Prediction- the best of Sun’s employee’s flee to Google and Adobe, the rest foot drag and passively resist their new-found hell, IBM destroys zfs, Netbeans and other middleware products, Swing and finally Java itself through a combination ineptitude , alienation of key developers, grandiosity and conceit and when it’s all over a huge amount of really good stuff simply no longer exists, the market is poorer and the forward momentum of software development is set back by 15 years.
8 years ago
I think Dmitry's response is right on; it's called picking one thing and doing it well. Who do you think is going to best service the creation-tools needs of Java developers, a company dedicated to doing that and only that or a company whose product is living off the money/time/attention froth of their other income streams? IntelliJ is the best IDE out there and the price is literally 1/10th of what the giants of the past charged for their less-than-stellar products. There are lots of plug-in platforms out there for everything from geenral programs (pico-container, nano-container) to image processing (ImageJ). Don't believe for a second that everything is going to be hosted on a generic platform like Eclipse in the future. Specialized plug-in architectures are more efficient just like specialized drag cars are more efficient; they are not meant for everything- they're meant for ONE thing.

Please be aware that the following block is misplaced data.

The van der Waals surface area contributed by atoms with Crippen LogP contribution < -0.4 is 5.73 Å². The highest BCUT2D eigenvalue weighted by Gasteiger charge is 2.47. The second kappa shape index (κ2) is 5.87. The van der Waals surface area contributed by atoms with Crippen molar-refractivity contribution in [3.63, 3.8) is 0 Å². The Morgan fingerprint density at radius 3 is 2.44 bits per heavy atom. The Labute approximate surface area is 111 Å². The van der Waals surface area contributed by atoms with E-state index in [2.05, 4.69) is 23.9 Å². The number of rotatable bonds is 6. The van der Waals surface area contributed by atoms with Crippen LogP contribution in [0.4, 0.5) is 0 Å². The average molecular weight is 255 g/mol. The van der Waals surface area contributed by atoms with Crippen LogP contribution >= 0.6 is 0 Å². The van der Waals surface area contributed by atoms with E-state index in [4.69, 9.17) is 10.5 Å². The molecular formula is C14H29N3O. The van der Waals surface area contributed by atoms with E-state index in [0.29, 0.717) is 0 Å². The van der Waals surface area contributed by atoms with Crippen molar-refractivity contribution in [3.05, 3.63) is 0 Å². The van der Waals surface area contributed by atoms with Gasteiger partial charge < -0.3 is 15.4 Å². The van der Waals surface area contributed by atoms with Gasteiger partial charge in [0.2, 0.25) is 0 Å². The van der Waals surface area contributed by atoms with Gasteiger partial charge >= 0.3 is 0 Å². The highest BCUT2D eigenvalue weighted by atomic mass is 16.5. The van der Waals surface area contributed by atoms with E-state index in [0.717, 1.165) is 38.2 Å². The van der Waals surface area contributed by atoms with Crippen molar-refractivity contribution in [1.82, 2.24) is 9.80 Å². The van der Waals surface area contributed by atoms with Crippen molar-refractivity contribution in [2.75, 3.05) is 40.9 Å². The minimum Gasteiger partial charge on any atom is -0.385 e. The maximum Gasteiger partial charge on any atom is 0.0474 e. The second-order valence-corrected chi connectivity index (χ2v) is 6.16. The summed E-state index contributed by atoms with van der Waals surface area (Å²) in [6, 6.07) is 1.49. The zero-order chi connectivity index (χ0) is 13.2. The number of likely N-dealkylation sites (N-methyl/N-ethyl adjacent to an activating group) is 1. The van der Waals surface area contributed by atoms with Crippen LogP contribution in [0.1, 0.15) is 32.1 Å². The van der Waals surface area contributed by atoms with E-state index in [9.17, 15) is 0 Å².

Originally posted by Dmitry Jemerov:
Hello Dylan,

Indeed, Eclipse is a platform, which has upsides and downsides for Java developers working in Eclipse. Indeed, there are many other products that are built on the Eclipse platform. But this also means that Eclipse JDT is just one of many tools running on the platform, and the needs of the Java support are not always top priority for the platform developers. On the other hand, IntelliJ IDEA focuses on being a Java IDE, and we try to provide the absolutely best Java development experience with no compromises.

We do not have any plans to make IntelliJ IDEA a platform. This doesn't make business sense for us and won't help the users either - all the companies which have already invested in the Eclipse RCP won't suddenly switch simply because another platform became available.

Also, it is not feasible for us to support Eclipse plugins in IntelliJ IDEA. The architecture is simply too different - we would have to spend lots and lots of work reimplementing the Eclipse APIs over our own codebase.

It is important under the following circumstance- a very very large number of object are anticipated, say a million. The design of the class of these objects then becomes very important. Making them too heavyweight with many ArrayLists may cut the number of objects the VM can handle by 1/10th or more. However, sparing the member of type ArrayList at every opportunity may create a speed issue with respect to searching (for items that would naturally be in those ArrayLists). Worse, either performance issue might not surface until a customer uses the software in an unanticipated field requiring unanticipated performance and or memory demands.

A good thread here. It sees as though you ought to be able to get an upper limit by tracing the graph of the class of ArrayList the way a GC would and just totaling up everything you encounter.
11 years ago